Arbitrage in Closed-end Funds: New Evidence, by Sean Masaki Flynn (Jan. 2004)
NOTE: This paper contains a subtle but crucial data analysis error. As a result, it conclusions are not only incorrect but, in fact, diametrically opposed to what is actually true. The correct analysis has been incorporated into Vassar College Department of Economics Working Paper Number 69, which is entitled, "Noise-trader Risk: Does it Deter Arbitrage, and Is it Priced?" As a matter of intellectual honesty, however, this paper will remain posted here as a historical document. But, again, its conclusions are in error! The error is described in detail in footnote number 8 of "Noise-trader Risk: Does it Deter Arbitrage, and Is it Priced?"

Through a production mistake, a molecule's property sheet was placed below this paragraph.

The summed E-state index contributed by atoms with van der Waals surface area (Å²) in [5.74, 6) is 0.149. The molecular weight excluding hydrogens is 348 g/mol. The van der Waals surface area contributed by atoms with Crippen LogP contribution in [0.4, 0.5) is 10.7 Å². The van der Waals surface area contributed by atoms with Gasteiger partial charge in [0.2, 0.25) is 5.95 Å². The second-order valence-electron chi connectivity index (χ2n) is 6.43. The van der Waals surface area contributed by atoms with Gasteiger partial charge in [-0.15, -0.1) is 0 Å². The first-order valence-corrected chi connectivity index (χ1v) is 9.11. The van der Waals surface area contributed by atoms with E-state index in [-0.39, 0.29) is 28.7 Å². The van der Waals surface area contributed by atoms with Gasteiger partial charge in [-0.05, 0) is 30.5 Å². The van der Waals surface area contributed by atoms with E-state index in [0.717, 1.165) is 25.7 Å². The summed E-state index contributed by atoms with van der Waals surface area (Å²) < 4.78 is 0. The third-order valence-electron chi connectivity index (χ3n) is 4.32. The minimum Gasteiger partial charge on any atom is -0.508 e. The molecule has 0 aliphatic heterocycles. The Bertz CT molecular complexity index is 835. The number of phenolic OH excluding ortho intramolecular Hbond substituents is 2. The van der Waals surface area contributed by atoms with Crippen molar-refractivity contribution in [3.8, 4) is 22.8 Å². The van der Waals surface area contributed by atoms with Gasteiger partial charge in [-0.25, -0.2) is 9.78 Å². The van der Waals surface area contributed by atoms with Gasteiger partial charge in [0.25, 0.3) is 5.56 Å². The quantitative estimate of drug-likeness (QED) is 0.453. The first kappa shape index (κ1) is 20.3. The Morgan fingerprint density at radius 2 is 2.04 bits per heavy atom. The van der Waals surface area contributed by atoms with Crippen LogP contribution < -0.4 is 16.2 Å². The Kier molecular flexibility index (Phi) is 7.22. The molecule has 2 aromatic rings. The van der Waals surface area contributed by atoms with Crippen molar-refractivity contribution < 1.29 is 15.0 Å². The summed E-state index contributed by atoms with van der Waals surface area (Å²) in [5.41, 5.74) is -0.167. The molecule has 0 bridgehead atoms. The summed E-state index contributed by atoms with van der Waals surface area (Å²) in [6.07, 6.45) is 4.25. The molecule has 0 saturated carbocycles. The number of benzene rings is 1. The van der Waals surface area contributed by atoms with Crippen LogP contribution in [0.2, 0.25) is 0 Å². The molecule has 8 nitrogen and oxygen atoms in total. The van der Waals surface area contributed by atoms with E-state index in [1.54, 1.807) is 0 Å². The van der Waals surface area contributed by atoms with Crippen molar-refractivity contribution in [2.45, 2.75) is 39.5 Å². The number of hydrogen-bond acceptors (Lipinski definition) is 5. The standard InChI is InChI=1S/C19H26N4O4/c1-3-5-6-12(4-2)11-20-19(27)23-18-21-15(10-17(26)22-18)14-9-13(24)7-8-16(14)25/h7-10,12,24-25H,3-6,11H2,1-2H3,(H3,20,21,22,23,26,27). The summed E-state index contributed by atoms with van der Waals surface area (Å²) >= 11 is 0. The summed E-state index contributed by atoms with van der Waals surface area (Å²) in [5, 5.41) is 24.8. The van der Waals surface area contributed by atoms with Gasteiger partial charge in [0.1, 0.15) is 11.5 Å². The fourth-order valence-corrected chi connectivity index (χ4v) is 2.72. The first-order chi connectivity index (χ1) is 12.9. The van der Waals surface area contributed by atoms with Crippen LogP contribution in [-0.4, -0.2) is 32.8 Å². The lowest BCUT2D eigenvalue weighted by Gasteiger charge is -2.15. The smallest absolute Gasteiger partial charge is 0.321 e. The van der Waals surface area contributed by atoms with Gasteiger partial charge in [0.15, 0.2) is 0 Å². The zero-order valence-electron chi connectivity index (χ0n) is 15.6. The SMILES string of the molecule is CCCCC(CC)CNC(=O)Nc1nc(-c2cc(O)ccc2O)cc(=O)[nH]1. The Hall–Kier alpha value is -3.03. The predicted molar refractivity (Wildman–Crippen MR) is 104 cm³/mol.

Abstract: Arbitrage pressures that could equalize closed-end fund share prices with fund portfolio values appear to be largely absent in an extensive data set. Observed fund behavior violates the static arbitrage bounds of Gemmill and Thomas (2002) and is inconsistent with the dynamic arbitrage bounds of Pontiff (1996). Furthermore, Fama and French (1992) regressions run on arbitrage portfolios designed to profit from closed-end fund mispricings generate excess returns that are either significantly negative or insignificantly different from zero, suggesting that arbitrageurs lack a profit incentive. If arbitrage is absent, observed fund pricing behavior likely reflects changing investor sentiment about fund prospects.